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Evergrace is a truly strange game. A perfect half step between the first person dungeon crawling of King's Field and the 3rd person Metroid-like world and Zelda combat of Demon's Souls, but with an aesthetic unlike anything I've ever seen or heard. The sky is stained with sepia, the ground like fall colors caught on fire. One area is littered with giant spiked conch shells standing on a cliff, fully unexplained. The buildings have strange layouts, not designed to feel like real places at all, more like very strange vignettes that are hostile to you in every way (The difference between this and a souls game is in souls, the hostility becomes a chore. Here, the game is rarely challenging, so that hostility is more a feeling than a game mechanic). It's completely unpolished, but it's still extremely affecting, and when I put it down after the final boss I felt as if I'd just finished something that meant a lot to me, and I felt sad I wouldn't get to see more of that world. Luckily there's a sequel: unluckily it's 70 bucks on disc :/. But that's beside the point. I've only played one other game that fits this mold of unpolished yet affecting atmospheric as hell PS2 game that sticks with me way more than "better" games, with the other one being Shadow of Memories.

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Shadow of Memories is an adventure game straight out of the mold of old 2D point and clicks like Monkey Island, Grim Fandango, Day of the Tentacle, and just about a billion other games. It's 3D however, and that's the most important part to me, since to go along with a camera styled after 3D action games they decided to build a small explorable german town. Now it's not exactly a lively place, in fact even in the prologue of the game, where it's nice and sunny out, it feels barren, lifeless except for the 5 or 6 people walking around. It's quaint, maybe even a little cozy, but also eerie as all get out. It's a town that you really get to know, since the game is just as much about exploring the history of that town, the events that shaped it through time as it's about the pulpy time travel story that's just goofy enough to be great, and obsessed with time travel enough to not make any sense, which only endears the game more to me??? Seriously, I've gotten every ending in the game twice.

That's the key word here, isn't it? Endearing. Despite their obvious gameplay flaws, like Evergrace's clunky slow combat reminiscent of Kings Field or early Elder Scrolls games, and Shadow of Memories's less than straightforward puzzle solutions (just like most adventure games), and presentation flaws (neither are exactly pushing the PS2 to it's limits, and the voice acting is laughable), these games just seem earnest. Like they had something they really wanted to say and expressed it in the only way they could figure out how to. Deadly Premonition gives me the same vibes, but honestly I like both of these games more.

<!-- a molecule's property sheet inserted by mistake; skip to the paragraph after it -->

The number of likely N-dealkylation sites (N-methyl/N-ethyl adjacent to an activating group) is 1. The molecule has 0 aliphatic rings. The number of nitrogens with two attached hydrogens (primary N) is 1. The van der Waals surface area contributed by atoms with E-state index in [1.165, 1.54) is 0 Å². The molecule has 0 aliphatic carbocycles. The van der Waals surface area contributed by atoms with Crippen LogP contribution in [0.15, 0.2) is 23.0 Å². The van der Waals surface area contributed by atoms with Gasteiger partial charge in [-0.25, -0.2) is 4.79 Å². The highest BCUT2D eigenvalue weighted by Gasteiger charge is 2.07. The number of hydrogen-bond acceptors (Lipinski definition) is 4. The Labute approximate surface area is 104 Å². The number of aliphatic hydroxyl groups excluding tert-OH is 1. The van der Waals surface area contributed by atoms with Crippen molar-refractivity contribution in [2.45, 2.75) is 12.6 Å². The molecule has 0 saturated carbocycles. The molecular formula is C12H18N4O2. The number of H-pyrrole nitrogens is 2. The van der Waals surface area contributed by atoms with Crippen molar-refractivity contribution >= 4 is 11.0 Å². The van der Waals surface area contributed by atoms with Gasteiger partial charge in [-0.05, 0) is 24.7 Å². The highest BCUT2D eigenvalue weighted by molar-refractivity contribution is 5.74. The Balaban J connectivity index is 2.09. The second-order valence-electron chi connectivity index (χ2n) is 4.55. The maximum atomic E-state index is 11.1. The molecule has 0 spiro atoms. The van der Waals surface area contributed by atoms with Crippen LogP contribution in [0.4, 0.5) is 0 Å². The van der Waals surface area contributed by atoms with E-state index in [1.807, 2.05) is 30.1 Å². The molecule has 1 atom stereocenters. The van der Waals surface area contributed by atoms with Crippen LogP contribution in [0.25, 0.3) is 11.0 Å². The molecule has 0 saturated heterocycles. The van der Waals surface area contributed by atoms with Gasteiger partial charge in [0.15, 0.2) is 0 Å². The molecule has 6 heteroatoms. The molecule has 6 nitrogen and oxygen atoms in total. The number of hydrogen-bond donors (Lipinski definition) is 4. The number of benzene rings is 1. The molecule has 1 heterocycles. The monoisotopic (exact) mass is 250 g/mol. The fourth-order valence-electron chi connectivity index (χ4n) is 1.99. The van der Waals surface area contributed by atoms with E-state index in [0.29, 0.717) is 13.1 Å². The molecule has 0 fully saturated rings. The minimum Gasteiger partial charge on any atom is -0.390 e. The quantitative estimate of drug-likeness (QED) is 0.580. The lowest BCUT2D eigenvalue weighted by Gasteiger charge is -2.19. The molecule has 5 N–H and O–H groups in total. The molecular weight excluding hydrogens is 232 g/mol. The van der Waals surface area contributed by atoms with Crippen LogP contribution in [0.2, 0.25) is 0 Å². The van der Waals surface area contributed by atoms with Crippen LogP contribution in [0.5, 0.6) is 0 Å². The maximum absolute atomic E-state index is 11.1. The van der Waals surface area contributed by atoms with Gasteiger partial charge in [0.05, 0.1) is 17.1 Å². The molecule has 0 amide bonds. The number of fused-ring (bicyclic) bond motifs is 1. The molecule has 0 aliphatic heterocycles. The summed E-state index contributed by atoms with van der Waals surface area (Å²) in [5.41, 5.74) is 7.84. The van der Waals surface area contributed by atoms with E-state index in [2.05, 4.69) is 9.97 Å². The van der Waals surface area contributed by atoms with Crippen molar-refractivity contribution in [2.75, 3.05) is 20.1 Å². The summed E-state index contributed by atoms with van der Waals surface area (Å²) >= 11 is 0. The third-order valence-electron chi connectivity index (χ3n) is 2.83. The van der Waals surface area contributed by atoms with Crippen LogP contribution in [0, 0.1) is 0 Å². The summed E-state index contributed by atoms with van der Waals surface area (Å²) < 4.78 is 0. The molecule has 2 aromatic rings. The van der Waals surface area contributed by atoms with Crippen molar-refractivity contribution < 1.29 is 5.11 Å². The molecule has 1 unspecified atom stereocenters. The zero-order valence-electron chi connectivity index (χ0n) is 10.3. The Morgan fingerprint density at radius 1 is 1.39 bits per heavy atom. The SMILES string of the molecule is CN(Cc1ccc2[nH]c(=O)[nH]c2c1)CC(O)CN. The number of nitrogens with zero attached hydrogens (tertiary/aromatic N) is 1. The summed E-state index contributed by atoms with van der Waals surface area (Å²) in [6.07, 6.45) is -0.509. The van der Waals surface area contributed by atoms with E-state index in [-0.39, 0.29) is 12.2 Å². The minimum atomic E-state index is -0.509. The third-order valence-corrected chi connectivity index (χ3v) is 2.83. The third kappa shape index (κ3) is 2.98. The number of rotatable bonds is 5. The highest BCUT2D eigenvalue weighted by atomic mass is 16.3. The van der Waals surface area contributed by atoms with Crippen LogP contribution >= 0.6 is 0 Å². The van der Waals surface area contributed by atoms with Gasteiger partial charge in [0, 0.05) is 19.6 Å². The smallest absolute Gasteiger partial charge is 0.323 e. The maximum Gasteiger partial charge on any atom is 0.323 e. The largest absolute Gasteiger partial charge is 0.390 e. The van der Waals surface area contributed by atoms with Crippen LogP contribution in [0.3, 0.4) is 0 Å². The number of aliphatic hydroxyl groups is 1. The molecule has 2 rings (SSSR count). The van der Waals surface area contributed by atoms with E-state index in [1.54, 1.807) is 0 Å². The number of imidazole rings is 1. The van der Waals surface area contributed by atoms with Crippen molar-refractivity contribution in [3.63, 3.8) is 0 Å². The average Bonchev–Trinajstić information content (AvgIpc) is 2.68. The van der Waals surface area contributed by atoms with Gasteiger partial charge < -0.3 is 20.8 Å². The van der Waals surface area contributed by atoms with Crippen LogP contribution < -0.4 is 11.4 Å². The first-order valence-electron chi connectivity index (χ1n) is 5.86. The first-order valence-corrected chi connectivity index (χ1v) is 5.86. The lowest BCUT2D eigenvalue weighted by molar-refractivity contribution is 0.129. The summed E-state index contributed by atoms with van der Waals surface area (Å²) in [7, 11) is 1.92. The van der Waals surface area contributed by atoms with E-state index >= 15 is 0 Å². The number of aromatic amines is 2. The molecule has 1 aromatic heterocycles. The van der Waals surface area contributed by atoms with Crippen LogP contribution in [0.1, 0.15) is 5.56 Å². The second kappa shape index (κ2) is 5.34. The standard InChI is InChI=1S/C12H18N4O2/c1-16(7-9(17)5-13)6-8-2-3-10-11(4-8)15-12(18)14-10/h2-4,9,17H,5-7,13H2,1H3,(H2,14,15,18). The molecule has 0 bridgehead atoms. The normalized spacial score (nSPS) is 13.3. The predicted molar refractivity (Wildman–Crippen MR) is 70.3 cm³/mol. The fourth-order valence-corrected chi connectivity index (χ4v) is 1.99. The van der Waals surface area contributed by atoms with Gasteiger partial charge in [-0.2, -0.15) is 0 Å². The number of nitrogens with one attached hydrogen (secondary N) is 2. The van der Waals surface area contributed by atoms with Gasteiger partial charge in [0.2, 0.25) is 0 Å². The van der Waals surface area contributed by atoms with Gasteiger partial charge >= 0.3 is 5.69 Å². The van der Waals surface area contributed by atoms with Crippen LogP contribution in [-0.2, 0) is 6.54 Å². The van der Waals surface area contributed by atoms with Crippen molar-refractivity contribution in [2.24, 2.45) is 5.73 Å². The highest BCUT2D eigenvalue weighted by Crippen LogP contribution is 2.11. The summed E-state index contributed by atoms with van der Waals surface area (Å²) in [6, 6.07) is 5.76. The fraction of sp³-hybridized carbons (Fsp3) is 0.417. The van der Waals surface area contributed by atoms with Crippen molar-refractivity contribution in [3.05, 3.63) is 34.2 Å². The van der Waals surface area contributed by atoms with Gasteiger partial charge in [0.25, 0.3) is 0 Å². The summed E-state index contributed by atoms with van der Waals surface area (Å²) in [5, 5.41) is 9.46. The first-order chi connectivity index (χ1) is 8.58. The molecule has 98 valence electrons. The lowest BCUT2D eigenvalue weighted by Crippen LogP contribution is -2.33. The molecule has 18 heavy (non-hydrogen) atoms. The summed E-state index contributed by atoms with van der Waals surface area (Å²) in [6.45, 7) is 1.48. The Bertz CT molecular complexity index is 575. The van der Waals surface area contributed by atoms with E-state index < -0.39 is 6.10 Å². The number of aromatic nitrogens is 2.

Honestly thinking back on it, the fact that these aren't perfect games make them much more affecting for me personally. Something I talked about in my essay on Low Fidelity is this idea of humanity in art. The more polished something becomes, the less of that humanity pokes through. A Mario game, for all it's polish and expertly thought out level design, doesn't have that spark that a game made on a tight budget by a small team has, something you only really see in indie games now. But even those don't really grasp what I'm getting at. Indie games are so often made on such a tight budget they can't afford to do much that pushes the envelope. The lost tier of the market, the mid-budget game that reaches above it's pedigree, tries to be more than it is, is a lost art for the most part today. FromSoftware used to be the king there. Evergrace is one, but on top of that there's the Armored Core series, Enchanted Arms, Metal Wolf Chaos, Forever Kingdom, Otogi, Lost Kingdoms, hell even Demon's Souls counts. And Shadow of Memories is Konami, who used to fund so many weird artsy games, though with a bit more budget than mid-market to be fair.

But damn, I want another El Shaddai. Another Burnout game. Something that doesn't need to sell gangbusters to be profitable, that doesn't just fill out a large franchise's yearly release quota. Even the modern Souls-like games are so smooth to play they don't really fit this anymore imo. It's a shame I was too young to play these games when they came out, but I'm glad I have the means to explore them now, with the lens of history to weed out the truly uninteresting from the simply unsuccessful. These are the games I really wanna play more of, because there's endless examples of them and they're all so damn unique, even when they're generic on the surface.